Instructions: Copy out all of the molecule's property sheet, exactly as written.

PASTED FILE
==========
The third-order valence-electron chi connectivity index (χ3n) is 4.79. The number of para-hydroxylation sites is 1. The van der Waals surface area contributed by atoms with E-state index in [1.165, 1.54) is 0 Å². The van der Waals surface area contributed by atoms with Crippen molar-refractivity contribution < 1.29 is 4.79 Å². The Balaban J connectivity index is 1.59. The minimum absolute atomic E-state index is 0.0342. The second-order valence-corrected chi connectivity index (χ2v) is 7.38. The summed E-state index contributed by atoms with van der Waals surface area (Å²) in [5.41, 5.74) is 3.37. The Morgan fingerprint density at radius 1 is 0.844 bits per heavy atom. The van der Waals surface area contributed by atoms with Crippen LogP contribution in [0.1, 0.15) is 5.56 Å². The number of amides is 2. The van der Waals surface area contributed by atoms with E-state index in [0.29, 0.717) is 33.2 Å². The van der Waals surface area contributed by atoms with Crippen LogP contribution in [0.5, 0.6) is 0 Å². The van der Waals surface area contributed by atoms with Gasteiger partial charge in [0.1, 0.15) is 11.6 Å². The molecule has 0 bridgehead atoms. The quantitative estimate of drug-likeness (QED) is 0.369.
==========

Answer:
The third-order valence-electron chi connectivity index (χ3n) is 4.79. The number of para-hydroxylation sites is 1. The van der Waals surface area contributed by atoms with E-state index in [1.165, 1.54) is 0 Å². The van der Waals surface area contributed by atoms with Crippen molar-refractivity contribution < 1.29 is 4.79 Å². The Balaban J connectivity index is 1.59. The minimum absolute atomic E-state index is 0.0342. The second-order valence-corrected chi connectivity index (χ2v) is 7.38. The summed E-state index contributed by atoms with van der Waals surface area (Å²) in [5.41, 5.74) is 3.37. The Morgan fingerprint density at radius 1 is 0.844 bits per heavy atom. The van der Waals surface area contributed by atoms with Crippen LogP contribution in [0.1, 0.15) is 5.56 Å². The number of amides is 2. The van der Waals surface area contributed by atoms with E-state index in [0.29, 0.717) is 33.2 Å². The van der Waals surface area contributed by atoms with Crippen LogP contribution in [0.5, 0.6) is 0 Å². The van der Waals surface area contributed by atoms with Gasteiger partial charge in [0.1, 0.15) is 11.6 Å². The molecule has 0 bridgehead atoms. The quantitative estimate of drug-likeness (QED) is 0.369.